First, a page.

When she woke that morning, Miss Elizabeth Bennet never imagined she would have tea with Lady Ellen Fitzwilliam, the Countess of Matlock, and her young niece, Miss Georgiana Darcy. Yet, there Elizabeth sat amid the richly-decorated surroundings which spoke of generations of wealth in particular awe of all she observed.
The second eldest of five daughters, Elizabeth was enjoying a much-needed holiday in London with her aunt and uncle, Mr. and Mrs. Gardiner. The opportunity to be away from her immediate family could not have come soon enough.
Late last autumn, Elizabeth had committed the ultimate sin, so far as her mother, Mrs. Fanny Bennet, was concerned. She had refused the hand of a so-called respectable, albeit utterly ridiculous, man: Mr. William Collins. Adding insult to her mother’s injury, the gentleman stood to inherit Longbourn, the Bennets’ home. Such an alliance would have secured her family’s future in case of her father’s death.
A woman of mean understanding, little information, and uncertain temper, who fancied herself nervous when she was discontented, Mrs. Bennet vowed never to speak to Elizabeth again, as a result. Amid the former’s constant complaints ever since that fateful day, Elizabeth almost wished her mother had kept her promise.
What a delightful reprieve from all the mayhem in Hertfordshire.
Elizabeth raised her delicate gold-rimmed porcelain cup to her lips. She breathed in the hot tea’s sweet, floral aroma. The steam tickled her nose as she took a sip.
How soothing. The last thing I should dwell upon is the goings-on at Longbourn. London is so diverting.
As for her being at the countess’s palatial Grosvenor Square home having tea that day, Elizabeth owed it to her aunt, Mrs. Madeline Gardiner. While her dearest uncle lived in Cheapside near his warehouses, he and his wife had escaped the censure inherent in their situation in life. An elegant lady of sense and education, Mrs. Gardiner could readily boast of having friends and acquaintances beyond her sphere.
As a courtesy to her aunt, Elizabeth had agreed to spend time in company with Mrs. Gardiner’s good friend, Mrs. Alice Hamilton, whose husband had passed several years prior. A very wealthy woman in her own right, Mrs. Hamilton rounded out Lady Matlock’s soiree that afternoon.
Having followed the thread of the conversation between Lady Matlock and Mrs. Hamilton most attentively, Elizabeth grew more and more aware that her ladyship’s niece seldom spoke anything beyond a monosyllable.
Sensibly adorned in a white linen gown with a light blue-ribbon sash, young Miss Darcy reminded Elizabeth of her dearest sister, Jane: the eldest of the Bennet daughters. Both ladies had angelic countenances, fair complexions, and long blonde locks.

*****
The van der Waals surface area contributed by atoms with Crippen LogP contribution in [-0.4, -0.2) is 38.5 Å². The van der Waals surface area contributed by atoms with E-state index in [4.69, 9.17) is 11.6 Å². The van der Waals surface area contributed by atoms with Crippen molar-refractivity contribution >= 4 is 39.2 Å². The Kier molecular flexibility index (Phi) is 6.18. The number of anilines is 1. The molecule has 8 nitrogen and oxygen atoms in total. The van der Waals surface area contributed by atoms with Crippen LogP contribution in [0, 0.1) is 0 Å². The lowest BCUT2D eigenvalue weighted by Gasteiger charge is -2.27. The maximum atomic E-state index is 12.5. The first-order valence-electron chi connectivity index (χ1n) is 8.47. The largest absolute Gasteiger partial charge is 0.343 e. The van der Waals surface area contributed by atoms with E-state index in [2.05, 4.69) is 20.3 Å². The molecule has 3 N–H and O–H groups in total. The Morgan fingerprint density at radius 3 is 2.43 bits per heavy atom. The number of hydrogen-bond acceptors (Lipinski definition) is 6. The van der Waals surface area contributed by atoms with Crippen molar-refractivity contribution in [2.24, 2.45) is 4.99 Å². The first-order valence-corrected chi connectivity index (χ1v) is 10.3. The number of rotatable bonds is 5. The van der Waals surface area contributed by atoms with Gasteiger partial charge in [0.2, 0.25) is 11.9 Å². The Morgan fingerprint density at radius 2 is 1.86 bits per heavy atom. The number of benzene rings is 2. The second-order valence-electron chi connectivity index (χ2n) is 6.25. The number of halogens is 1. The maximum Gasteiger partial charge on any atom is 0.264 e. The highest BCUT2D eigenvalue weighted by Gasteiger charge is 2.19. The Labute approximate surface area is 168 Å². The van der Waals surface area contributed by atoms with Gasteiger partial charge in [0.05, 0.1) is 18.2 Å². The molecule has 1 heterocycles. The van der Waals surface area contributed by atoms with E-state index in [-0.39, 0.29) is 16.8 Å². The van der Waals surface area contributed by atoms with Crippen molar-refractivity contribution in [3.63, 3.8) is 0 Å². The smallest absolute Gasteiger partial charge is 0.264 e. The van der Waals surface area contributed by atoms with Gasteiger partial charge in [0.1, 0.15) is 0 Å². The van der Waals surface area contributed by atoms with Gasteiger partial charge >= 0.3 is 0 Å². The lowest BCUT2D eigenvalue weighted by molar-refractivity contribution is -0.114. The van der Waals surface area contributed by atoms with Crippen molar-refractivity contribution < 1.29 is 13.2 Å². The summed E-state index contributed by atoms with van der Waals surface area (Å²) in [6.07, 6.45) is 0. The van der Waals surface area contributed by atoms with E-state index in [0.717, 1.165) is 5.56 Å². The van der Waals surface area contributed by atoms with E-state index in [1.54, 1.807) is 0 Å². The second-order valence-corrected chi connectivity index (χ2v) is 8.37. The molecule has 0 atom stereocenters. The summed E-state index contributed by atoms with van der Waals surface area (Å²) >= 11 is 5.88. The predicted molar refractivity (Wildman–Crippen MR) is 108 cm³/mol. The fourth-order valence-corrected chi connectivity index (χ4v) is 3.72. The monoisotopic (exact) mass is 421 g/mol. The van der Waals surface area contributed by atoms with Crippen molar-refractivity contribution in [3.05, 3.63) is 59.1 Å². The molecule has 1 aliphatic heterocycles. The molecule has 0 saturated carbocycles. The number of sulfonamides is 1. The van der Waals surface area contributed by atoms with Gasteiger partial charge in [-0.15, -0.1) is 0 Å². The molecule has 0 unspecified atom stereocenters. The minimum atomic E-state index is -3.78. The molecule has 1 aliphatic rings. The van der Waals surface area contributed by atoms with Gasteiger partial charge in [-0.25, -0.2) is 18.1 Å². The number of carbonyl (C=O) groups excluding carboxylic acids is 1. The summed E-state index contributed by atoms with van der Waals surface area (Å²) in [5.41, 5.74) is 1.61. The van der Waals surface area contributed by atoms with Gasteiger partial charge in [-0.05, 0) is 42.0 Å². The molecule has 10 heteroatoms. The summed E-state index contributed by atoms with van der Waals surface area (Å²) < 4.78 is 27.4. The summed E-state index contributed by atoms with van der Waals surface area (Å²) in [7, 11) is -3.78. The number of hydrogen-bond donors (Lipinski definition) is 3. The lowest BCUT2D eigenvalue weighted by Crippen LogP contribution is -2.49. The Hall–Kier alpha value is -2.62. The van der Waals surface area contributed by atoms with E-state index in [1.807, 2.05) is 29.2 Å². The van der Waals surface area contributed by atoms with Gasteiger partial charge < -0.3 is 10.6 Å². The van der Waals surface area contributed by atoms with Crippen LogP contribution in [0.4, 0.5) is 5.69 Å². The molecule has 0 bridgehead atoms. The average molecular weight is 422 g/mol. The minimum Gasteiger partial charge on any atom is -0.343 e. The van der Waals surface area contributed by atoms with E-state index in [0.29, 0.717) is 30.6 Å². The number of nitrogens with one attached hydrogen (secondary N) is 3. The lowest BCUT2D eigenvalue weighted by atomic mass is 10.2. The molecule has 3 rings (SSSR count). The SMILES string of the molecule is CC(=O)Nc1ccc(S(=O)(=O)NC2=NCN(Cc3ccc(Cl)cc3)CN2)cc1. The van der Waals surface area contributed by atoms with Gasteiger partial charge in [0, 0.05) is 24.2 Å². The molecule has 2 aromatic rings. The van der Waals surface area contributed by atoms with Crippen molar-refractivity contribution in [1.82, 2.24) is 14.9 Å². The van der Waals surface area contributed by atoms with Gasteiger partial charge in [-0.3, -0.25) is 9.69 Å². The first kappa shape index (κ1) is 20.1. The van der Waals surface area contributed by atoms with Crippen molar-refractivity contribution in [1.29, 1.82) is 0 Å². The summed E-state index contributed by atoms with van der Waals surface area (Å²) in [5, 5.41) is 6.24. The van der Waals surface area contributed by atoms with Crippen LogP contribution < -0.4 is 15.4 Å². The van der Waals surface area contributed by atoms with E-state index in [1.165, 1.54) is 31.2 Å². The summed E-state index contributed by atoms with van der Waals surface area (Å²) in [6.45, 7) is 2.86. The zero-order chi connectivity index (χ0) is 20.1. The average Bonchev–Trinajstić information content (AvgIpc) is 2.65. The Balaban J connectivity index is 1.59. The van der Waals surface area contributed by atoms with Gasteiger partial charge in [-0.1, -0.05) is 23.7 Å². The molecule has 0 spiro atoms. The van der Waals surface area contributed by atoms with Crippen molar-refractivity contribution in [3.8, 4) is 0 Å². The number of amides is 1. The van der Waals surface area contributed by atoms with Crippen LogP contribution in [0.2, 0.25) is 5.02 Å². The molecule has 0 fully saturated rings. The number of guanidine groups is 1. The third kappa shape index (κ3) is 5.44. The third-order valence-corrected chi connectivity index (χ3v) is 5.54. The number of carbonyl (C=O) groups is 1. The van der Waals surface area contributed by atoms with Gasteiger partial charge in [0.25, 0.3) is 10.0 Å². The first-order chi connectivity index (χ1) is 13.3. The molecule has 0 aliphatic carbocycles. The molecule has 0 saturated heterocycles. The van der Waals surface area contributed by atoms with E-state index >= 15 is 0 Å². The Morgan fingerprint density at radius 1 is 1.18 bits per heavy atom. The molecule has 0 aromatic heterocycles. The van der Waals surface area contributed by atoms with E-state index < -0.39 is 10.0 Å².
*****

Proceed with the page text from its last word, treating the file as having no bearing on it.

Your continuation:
Mrs. Hamilton had informed Elizabeth while on the way to Matlock House that young Miss Darcy was but sixteen. Hence, Elizabeth was quite surprised upon being introduced to one whose fully formed womanly features belied her youth.
Elizabeth had first perceived the young lady’s reserve as haughtiness. She was, after all, the niece of an earl: his favorite by Mrs. Hamilton’s account. Close observation persuaded Elizabeth that the young lady was merely shy.
She soon took it upon herself to draw the young lady out.
“Do you play, Miss Darcy?”
After glancing at her ladyship as though awaiting her cue and not catching her aunt’s eye, Miss Darcy nodded. “I do.”
The rather curt reply aside, Elizabeth persisted. “I suppose you play remarkably well. Do you enjoy exhibiting?”
“It depends,” the young lady replied.
By now, the countess’s attention was drawn. A regal woman who had kept more than her fair share of youthful beauty, her ladyship exclaimed, “My niece is quite modest, Miss Bennet. Let me assure you her mastery of the pianoforte is exemplary.”
The young woman silently demurred in the wake of such high praise. As if finding her voice, she asked, “Do you play, Miss Bennet?”
“A little,” Elizabeth began, “although, I fear my own mastery of the instrument is severely wanting. I have no one to blame but myself, for I rarely practice.”
“I practice copiously, especially when I am at Pemberley: my brother’s home. He recently had the most exquisite instrument sent up there for me. I can barely wait to play it.”
“It sounds as though your brother is very thoughtful.”
“Oh! He is indeed,” the young lady exclaimed with some energy. “He is the best man I know.”
Lady Matlock said, “Georgiana, perhaps Miss Bennet would like to see the pianoforte in the blue salon. Granted it is not so grand as the one your brother gave you, but it is a fine instrument none the less.”
Now rather animated, Miss Darcy turned to Elizabeth, “Shall we proceed to the salon, Miss Bennet? I must have you play for me, for I suspect you are modest as regards your musical acumen.”
Elizabeth looked at Mrs. Hamilton. Seeing in the older woman’s face tacit agreement with the scheme, she smiled heartily. “I accept your invitation with pleasure, Miss Darcy. And as for my modesty, it is incumbent upon me to say I have warned you.”
§ Chapter 3 Preview: The formidable introduction occurs. You won't want to miss how it unfolds.